After an entire week of beautiful sunny weather Karl the Fog greeted us Friday morning and reminded us of his reign in the San Francisco Bay Area. Therefore, the view from the hotel room somehow suited my mood.
Despite looking forward to going back to my loved ones, I’m somewhat sad that this trip is coming to an end. It was such an interesting, intense and inspiring week. But luckily, the program wasn’t just over yet. There was still an exciting final day ahead of us.
Time to get our own strategy together
The morning was all about the strategy-workshop with David Harris, a theoretical physicist, science journalist, former Head of Media Relations at the American Physical Society as well as editor for the SLAC-Fermilab Magazine.
David made us work on our own communication and social media strategy by defining SMART goals (specific, measurable, achievable, relevant and timely). So we tackled the question on how to present our institutions, what audiences to pursue, what messages to deliver and how to get them across. He made us define all this in a very precise way so that we would be able to measure the outcome.
Furthermore, he defined five levels of involvement we can aim at with every activity or program: awareness, attention, participation, engagement and finally advocacy. David gave us some clues on how to define, whether the sighted level has been reached. The workshop was quite intense and we all managed to come up with useful new ideas on how to get our audiences involved. Following this, David offered us some insights into the topic of science journalism and shared some personal leads with us.
Visual Storytelling with Prezi
After lunch we visited Prezi, where Ashley Whitlatch greeted us. The “Education Evangelist” (great job title) gave us an understanding of the Prezi philosophy and the power of visual storytelling (“Method of Loci”). Moreover, she summarized the various possibilities Prezi offers, especially for universities. Prezi is way more than just a compelling presentation tool, it actually enables groups to collaboratively work on documents.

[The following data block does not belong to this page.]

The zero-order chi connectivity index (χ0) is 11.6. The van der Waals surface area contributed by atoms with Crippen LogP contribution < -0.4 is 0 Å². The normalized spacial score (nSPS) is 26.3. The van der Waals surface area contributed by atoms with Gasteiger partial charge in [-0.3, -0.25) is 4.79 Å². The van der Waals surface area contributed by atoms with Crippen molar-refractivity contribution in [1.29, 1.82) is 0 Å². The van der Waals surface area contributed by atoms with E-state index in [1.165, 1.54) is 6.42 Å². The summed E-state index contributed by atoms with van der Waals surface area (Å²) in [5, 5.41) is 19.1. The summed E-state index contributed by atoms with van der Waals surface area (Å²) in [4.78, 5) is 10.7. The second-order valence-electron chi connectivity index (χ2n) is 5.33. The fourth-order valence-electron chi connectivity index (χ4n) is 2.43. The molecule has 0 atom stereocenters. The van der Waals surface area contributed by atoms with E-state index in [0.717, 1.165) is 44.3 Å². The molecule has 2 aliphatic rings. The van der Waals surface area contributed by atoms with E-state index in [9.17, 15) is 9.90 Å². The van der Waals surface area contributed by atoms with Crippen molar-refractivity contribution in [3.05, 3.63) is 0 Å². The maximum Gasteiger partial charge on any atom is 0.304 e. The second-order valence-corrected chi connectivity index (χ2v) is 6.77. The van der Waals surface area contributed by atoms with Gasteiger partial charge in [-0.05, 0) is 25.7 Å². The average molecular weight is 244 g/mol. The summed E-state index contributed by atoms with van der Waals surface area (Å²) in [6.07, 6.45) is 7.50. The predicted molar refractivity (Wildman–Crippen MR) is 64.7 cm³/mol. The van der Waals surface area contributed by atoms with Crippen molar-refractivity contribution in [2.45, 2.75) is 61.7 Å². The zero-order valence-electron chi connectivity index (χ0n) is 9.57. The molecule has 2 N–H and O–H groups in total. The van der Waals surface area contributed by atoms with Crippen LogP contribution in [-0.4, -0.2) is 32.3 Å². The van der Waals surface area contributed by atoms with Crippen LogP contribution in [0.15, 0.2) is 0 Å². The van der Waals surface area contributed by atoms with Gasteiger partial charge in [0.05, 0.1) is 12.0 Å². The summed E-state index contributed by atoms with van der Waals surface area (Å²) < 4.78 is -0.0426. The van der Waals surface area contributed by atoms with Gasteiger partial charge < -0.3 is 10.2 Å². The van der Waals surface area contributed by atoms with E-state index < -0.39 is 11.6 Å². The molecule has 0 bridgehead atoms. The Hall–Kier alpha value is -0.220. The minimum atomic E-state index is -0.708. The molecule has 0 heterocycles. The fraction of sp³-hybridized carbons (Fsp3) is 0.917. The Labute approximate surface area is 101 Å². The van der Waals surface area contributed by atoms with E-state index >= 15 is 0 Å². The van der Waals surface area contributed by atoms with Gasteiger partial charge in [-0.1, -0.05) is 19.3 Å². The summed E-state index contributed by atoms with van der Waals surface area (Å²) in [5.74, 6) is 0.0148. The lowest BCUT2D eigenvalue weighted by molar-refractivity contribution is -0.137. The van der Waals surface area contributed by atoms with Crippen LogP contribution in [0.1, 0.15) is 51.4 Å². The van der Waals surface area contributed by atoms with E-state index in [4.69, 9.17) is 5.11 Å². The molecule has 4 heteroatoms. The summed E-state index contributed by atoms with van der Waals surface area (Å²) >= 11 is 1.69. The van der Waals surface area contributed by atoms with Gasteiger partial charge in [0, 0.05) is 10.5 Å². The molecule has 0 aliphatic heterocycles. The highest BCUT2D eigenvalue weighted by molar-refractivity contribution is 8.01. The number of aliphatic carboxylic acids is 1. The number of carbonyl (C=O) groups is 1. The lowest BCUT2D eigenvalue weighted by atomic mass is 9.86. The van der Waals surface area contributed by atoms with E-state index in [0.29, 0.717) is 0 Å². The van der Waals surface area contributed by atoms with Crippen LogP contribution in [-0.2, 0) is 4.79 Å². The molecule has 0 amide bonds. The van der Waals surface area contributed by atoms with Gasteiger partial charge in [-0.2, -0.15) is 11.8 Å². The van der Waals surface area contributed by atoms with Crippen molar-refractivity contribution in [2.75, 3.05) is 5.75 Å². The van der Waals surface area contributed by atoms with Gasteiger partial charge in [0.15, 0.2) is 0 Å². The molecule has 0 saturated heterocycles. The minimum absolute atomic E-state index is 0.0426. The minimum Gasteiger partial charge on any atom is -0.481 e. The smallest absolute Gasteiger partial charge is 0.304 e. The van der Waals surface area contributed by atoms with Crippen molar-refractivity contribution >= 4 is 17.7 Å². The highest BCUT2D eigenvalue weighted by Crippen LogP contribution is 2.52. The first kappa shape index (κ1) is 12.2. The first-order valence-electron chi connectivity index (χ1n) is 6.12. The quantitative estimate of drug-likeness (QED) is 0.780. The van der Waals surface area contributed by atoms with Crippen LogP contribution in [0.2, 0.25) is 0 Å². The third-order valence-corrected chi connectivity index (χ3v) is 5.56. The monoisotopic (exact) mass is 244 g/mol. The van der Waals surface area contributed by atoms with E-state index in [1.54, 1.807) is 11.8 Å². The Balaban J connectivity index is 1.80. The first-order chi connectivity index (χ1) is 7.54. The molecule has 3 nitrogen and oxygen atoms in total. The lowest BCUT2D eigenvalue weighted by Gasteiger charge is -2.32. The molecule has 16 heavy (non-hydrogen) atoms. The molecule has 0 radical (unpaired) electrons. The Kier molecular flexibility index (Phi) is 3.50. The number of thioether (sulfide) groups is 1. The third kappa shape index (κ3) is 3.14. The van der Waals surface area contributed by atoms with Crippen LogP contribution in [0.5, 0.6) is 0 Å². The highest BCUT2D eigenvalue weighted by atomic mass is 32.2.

In addition Ashley gave us some valuable insights on how to create great Prezis. For instance, one should not overdo it with zooming and effects (“zoom with meaning”) To get started, she recommended to look at the tutorials and use the various available templates, that are entirely customizable. We left Prezi not only with a good idea about the product, but also with various giveaways such as sunglasses and stickers.
Connecting the dots
Back at the swissnex office it was time for the final debrief. After Florencia highlighted some of the important messages of the week, we all shared our own learnings and whether our expectations had been met.
“You have to go on the campus and talk to people. If you do, you will find good stories.” said Giovanni.
For Irène it was great to learn, that big names like Berkeley or Stanford struggle with the same issues than we do.
Jeremy read his expectations to us, which were quite extensive. Although most of the points where met, he expected to bring back home some kind of an action plan. Although he hasn’t achieved that, he definitely acquired the knowledge and tools to draft one.
The dinner at the Waterfront restaurant made for a worthy end of the trip. Once more we got to experience some of the exquisite cuisine San Francisco has to offer. We were the last to leave the restaurant and had trouble finding cabs to get home. Once arrived at the hotel, some of us went to the bar next door to have a final nightcap. For most of us, the trip is over and we can’t wait to go home and use the momentum and knowledge gained to improve the social media appearance of our school.
I’d like to use this opportunity to once more thank all the folks at swissnex, especially Florencia and Julia for making this trip such an inspiring and memorable experience. I look forward to our next Digital Campus meeting in November in Lucerne.
Do you know what all the participants have to say about the trip? Stay tuned for video testimonials.